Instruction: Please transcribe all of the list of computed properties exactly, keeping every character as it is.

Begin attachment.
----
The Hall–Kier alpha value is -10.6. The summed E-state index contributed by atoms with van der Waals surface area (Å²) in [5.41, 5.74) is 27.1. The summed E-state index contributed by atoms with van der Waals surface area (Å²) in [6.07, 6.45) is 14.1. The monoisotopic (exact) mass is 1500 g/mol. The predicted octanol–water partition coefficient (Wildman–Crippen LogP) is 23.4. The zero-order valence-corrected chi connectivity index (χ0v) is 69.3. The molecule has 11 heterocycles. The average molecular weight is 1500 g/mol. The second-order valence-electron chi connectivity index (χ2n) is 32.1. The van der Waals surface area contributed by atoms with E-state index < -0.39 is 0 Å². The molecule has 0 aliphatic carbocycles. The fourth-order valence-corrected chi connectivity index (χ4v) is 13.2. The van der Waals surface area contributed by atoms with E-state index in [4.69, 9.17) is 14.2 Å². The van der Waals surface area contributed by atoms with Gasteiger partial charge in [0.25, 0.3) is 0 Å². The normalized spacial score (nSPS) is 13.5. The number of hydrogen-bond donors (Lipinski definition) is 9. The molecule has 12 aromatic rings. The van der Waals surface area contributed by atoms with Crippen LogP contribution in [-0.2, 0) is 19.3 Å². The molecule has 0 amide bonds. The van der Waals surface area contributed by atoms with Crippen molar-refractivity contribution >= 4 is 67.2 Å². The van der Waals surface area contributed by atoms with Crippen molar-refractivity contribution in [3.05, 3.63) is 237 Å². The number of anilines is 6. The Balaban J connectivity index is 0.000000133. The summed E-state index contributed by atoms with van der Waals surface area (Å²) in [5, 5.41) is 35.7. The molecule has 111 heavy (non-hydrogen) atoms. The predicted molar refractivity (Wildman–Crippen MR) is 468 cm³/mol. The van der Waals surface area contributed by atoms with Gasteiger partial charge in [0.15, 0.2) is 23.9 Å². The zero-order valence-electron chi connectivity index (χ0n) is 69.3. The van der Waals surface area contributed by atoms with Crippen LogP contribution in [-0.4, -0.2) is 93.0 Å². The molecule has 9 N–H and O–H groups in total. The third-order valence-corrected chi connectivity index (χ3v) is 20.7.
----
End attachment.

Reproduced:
The Hall–Kier alpha value is -10.6. The summed E-state index contributed by atoms with van der Waals surface area (Å²) in [5.41, 5.74) is 27.1. The summed E-state index contributed by atoms with van der Waals surface area (Å²) in [6.07, 6.45) is 14.1. The monoisotopic (exact) mass is 1500 g/mol. The predicted octanol–water partition coefficient (Wildman–Crippen LogP) is 23.4. The zero-order valence-corrected chi connectivity index (χ0v) is 69.3. The molecule has 11 heterocycles. The average molecular weight is 1500 g/mol. The second-order valence-electron chi connectivity index (χ2n) is 32.1. The van der Waals surface area contributed by atoms with E-state index < -0.39 is 0 Å². The molecule has 0 aliphatic carbocycles. The fourth-order valence-corrected chi connectivity index (χ4v) is 13.2. The van der Waals surface area contributed by atoms with E-state index in [4.69, 9.17) is 14.2 Å². The van der Waals surface area contributed by atoms with Gasteiger partial charge in [0.25, 0.3) is 0 Å². The normalized spacial score (nSPS) is 13.5. The number of hydrogen-bond donors (Lipinski definition) is 9. The molecule has 12 aromatic rings. The van der Waals surface area contributed by atoms with Crippen LogP contribution in [-0.2, 0) is 19.3 Å². The molecule has 0 amide bonds. The van der Waals surface area contributed by atoms with Crippen molar-refractivity contribution >= 4 is 67.2 Å². The van der Waals surface area contributed by atoms with Crippen molar-refractivity contribution in [3.05, 3.63) is 237 Å². The number of anilines is 6. The Balaban J connectivity index is 0.000000133. The summed E-state index contributed by atoms with van der Waals surface area (Å²) in [5, 5.41) is 35.7. The molecule has 111 heavy (non-hydrogen) atoms. The predicted molar refractivity (Wildman–Crippen MR) is 468 cm³/mol. The van der Waals surface area contributed by atoms with Gasteiger partial charge in [0.15, 0.2) is 23.9 Å². The zero-order valence-electron chi connectivity index (χ0n) is 69.3. The van der Waals surface area contributed by atoms with Crippen LogP contribution in [-0.4, -0.2) is 93.0 Å². The molecule has 9 N–H and O–H groups in total. The third-order valence-corrected chi connectivity index (χ3v) is 20.7.